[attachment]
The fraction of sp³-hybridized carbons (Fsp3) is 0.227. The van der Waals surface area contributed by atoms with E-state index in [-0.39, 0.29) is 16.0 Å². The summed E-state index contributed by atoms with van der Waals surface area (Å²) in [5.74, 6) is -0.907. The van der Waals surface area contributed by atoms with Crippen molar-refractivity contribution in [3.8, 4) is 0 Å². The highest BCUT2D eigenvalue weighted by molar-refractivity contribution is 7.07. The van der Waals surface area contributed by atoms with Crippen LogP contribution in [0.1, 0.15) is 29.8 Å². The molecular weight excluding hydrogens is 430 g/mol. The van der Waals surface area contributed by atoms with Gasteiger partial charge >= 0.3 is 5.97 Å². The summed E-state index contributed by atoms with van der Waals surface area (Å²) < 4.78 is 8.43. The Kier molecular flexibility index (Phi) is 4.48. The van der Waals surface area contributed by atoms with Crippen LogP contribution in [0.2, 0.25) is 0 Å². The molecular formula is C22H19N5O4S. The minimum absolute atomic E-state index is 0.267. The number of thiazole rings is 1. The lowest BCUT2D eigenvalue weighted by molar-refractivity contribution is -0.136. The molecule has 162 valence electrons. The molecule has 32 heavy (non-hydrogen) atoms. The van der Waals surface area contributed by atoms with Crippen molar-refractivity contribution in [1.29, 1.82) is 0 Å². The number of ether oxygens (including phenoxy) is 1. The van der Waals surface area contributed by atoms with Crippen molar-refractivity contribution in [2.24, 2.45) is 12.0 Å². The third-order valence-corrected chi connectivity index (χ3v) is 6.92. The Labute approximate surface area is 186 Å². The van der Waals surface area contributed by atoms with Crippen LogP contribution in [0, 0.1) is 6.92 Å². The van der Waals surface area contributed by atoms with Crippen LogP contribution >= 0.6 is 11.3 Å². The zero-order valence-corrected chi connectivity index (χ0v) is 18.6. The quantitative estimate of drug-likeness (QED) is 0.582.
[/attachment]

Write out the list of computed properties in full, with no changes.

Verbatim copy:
The fraction of sp³-hybridized carbons (Fsp3) is 0.227. The van der Waals surface area contributed by atoms with E-state index in [-0.39, 0.29) is 16.0 Å². The summed E-state index contributed by atoms with van der Waals surface area (Å²) in [5.74, 6) is -0.907. The van der Waals surface area contributed by atoms with Crippen molar-refractivity contribution in [3.8, 4) is 0 Å². The highest BCUT2D eigenvalue weighted by molar-refractivity contribution is 7.07. The van der Waals surface area contributed by atoms with Crippen LogP contribution in [0.1, 0.15) is 29.8 Å². The molecular weight excluding hydrogens is 430 g/mol. The van der Waals surface area contributed by atoms with Gasteiger partial charge >= 0.3 is 5.97 Å². The summed E-state index contributed by atoms with van der Waals surface area (Å²) < 4.78 is 8.43. The Kier molecular flexibility index (Phi) is 4.48. The van der Waals surface area contributed by atoms with Crippen LogP contribution in [0.2, 0.25) is 0 Å². The molecular formula is C22H19N5O4S. The minimum absolute atomic E-state index is 0.267. The number of thiazole rings is 1. The lowest BCUT2D eigenvalue weighted by molar-refractivity contribution is -0.136. The molecule has 162 valence electrons. The molecule has 32 heavy (non-hydrogen) atoms. The van der Waals surface area contributed by atoms with Crippen molar-refractivity contribution in [1.29, 1.82) is 0 Å². The number of ether oxygens (including phenoxy) is 1. The van der Waals surface area contributed by atoms with Crippen molar-refractivity contribution in [2.24, 2.45) is 12.0 Å². The third-order valence-corrected chi connectivity index (χ3v) is 6.92. The Labute approximate surface area is 186 Å². The van der Waals surface area contributed by atoms with Crippen LogP contribution in [0, 0.1) is 6.92 Å². The van der Waals surface area contributed by atoms with Crippen LogP contribution >= 0.6 is 11.3 Å². The zero-order valence-corrected chi connectivity index (χ0v) is 18.6. The quantitative estimate of drug-likeness (QED) is 0.582.